Biceps Tendon Tears

From orthoinfo.aaos.org

From orthoinfo.aaos.org

Anatomy: The biceps is a large muscle in the front of the shoulder. The upper end of the biceps has to heads (attachment sites). The long head of the biceps or its attachment to the labrum (cartilage lip at the top of the shoulder socket) is commonly injured.

When it is torn at the upper end or at the labral attachment, there is often pain in the front of the shoulder. When the long head of the biceps is completely torn, the biceps muscle has a typical bulging appearance, but oftentimes does not cause much discomfort of weakness.

Injury Mechanism: Acute injuries to the long head of the biceps occur with heavy lifting or by grabbing the railing to support one’s body weight during a fall. Tears of the biceps can also occur with repetitive use of the shoulder in sports or work.

Symptoms: Acute complete tears of the long head of the biceps usually present as a sharp pain in the front of the shoulder, followed by bruising and the “Popeye muscle” deformity of the biceps (bulging in the middle of the upper arm where the muscle has retracted). Chronic tears or fraying of the biceps usually presents as aching in the front of the shoulder with use of the biceps.

From orthoinfo.aaos.orgDiagnosis: The physician’s work-up will start with a careful history and exam. X-rays will be normal as they show the bones and joints, not the muscles and tendons. An MRI scan can be obtained to confirm the diagnosis, especially if the diagnosis is not obvious by history and exam.

Treatment: Your physician will discuss treatment options with you. Most complete tears of the rotator cuff can be treated without surgery. Rarely patients notice weakness or cramping in the biceps. Stretching, strengthening, anti-inflammatories, and time will usually settle down symptoms to a tolerable level.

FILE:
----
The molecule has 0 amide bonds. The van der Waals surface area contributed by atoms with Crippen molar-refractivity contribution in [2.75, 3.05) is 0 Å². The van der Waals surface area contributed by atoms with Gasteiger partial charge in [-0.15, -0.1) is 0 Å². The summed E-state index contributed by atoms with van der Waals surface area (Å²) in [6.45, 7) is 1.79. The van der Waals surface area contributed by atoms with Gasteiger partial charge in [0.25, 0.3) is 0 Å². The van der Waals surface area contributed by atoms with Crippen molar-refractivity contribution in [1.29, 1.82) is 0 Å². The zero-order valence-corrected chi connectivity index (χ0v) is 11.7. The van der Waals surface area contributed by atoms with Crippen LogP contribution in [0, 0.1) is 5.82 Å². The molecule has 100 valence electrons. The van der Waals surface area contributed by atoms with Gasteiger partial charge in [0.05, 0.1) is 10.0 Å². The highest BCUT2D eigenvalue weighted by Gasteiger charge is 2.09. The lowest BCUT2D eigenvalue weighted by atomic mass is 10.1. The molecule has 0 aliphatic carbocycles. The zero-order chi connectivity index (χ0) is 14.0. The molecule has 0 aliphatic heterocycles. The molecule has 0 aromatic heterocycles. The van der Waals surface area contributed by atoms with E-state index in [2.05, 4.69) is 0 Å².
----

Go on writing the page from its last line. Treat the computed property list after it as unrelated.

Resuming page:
The partial tears are usually more painful. Injections can sometimes manage the discomfort, but occasionally surgery is necessary to help alleviate symptoms.

From orthoinfo.aaos.orgSurgery is usually accomplished through the arthroscope to remove the frayed tissue.

If the partial tear is nearly complete, the tendon is released from its attachment to the socket (labrum) and attached further down on the upper arm bone (humerus). This procedure is called a biceps tenodesis. Sometimes a small incision is necessary to re-attach the tendon to the bone.

What to expect after surgery: If the frayed tendon is just removed through the arthroscope, the recovery is rapid. Usually, after a few days of rest, gentle exercise is started. A full recovery is expected after 4 to 6 weeks. If the tendon is re-attached to bone, a sling is used with the elbow bent for 3 or 4 weeks to protect the repair. No resisted use of the biceps is started until 6 to 8 weeks after the repair.

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About Jonathan Franklin

Jonathan Franklin, MD Dr. Franklin is a board-certified orthopedic surgeon with a clinical focus in arthroscopic and reconstructive knee surgery, arthroscopic shoulder surgery, as well as knee replacement surgery. Dr. Franklin has a strong background in sports medicine, and treats many high school, as well as recreational and professional athletes for a wide variety of sports injuries.